Nowadays, most web applications have a search feature. Users can use the search feature in order to navigate websites more easily.

Implementing a search feature in Ruby on Rails is very easy. By using only a few lines of code you can set it up.

This tutorial assumes that you have basic knowledge of Ruby on Rails. If you need an introduction to the framework, check out this course.

What Will We Be Creating

By the end of this article, we'll have a web app with a search feature that looks like this:

Demo of the app

How to Generate the Post Scaffold

Here we're using Ruby version 3.0 and Rails version 6.1.7.

Rails scaffold refers to the automatic generation of files that forms the basic structure of the rails project. These files include controllers, views, models, routes, and migration.

Now, let's scaffold the post using the following command:

rails g scaffold post title description:text

Now, you need to run the migration in order to update the schema using the rails db:migrate command.

If you run the server now, you can perform all the CRUD operations in the project.

How to Add Haml to the Project

You will be using haml in views instead of erb. You can do this by simply adding gem 'haml', '~> 6.1', '>= 6.1.1' in the gemfile. You can get all gems from the website.

Haml uses indentation and its main purpose is to make the markup look beautiful.

Now, you can use the haml extension in views instead of erb. So, you can rename application.html.erb to application.html.haml. You can also use html to haml tools for converting erb to haml files.

How to Build the Search Form

Once that's done, you're at the main part of the tutorial. So, let's add the form in the application.html.haml file.

    %form{action: "/search"}
      %input{placeholder: "Search",name: "key",type: "text"}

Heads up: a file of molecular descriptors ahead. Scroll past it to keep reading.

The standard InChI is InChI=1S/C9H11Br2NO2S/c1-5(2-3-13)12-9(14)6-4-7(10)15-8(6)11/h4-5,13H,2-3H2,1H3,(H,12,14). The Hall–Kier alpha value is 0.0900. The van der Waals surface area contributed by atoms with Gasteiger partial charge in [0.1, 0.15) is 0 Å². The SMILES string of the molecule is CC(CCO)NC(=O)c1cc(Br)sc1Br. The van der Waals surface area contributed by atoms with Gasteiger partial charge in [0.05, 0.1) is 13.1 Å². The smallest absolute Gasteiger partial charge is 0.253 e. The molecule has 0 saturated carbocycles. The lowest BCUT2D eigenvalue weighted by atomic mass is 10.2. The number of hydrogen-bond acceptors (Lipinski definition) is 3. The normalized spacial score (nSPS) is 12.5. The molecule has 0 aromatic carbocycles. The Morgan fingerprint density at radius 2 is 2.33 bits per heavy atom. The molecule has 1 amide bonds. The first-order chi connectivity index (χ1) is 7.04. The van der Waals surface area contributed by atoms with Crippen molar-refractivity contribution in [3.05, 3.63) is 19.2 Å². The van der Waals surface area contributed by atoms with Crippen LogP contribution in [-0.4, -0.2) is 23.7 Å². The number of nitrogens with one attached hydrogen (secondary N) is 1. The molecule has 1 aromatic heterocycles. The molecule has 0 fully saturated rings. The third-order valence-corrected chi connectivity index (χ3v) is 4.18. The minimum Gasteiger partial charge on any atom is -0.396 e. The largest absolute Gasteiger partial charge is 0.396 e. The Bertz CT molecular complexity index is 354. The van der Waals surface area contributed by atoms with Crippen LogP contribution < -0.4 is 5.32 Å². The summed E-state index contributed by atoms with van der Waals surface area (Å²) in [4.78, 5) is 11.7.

%button{type: "submit"} Search
    = yield

This code will generate a form in the whole application.

Here, you are passing the action attribute which will redirect to the search page when the form is submitted. Also, you are passing the key as the name attribute for the input element.

If you submit the form now you will get the following routing error:

Screen recording showing the routing error.

How to Add Root and Search Routes

Let's add a few routes in the routes.rb file.

root "posts#index"

get '/search', to: "posts#search"

The first route makes the index view the root page.

The second route adds the search route as a get method. So, you need to create a search action with some SQL queries in the posts controller.

How to Add the Search Action in the Controller

In the above route, the search route is looking for search actions in the posts controller. So, let's create it.

def search
    key = "%#{params[:key]}%"
    @posts = Post.where("name LIKE ?", key)

Here, in the search action, the key variable holds the value of params[:key]. You get the value of params[:key] after the form submission.

The % symbol matches zero, one, or multiple characters. The above code uses two % symbols before and after params[:key] to match the value of params[:key] present in any position with the name column records in the database.

It is using the LIKE operator with a where clause in order to perform a search. ? is a placeholder value in queries and gets replaced with whatever arguments get passed – for example, key in this case.

Additionally, you can also use the or operator for searching multiple columns in the database.

@posts = Post.where("name LIKE ? or description LIKE ?", key, key)

You can search for both the name and description records using the above code.

How to Add the Necessary Views

Next, you need to add a search.html.haml file. But before that, let's create a new partial called _post.html.haml file in order to reuse the code. The post partial will look like this:

  -@posts.each do |post|
      %td= post.description
      %td= link_to 'Show', post
      %td= link_to 'Edit', edit_post_path(post)
      %td= link_to 'Destroy', post, method: :delete, data: { confirm: 'Are you sure?' }
= link_to 'New Post', new_post_path

This is how the search.html.haml file will look:

%h1 Search Results
%p#notice= notice
%h1 Posts
            %th Name
            %th Description
            %th{colspan: "3"}
    =render "post"

And, you need to update the index.html.haml file as well.

%p#notice= notice
%h1 Posts
            %th Name
            %th Description
            %th{colspan: "3"}
    = render "post"

By doing this, you are using the post partial in both index and search view.

Finally, the search feature works as expected.

You can find the full source code of this project in this GitHub repository.


This is how you can create a search feature in a Rails application.

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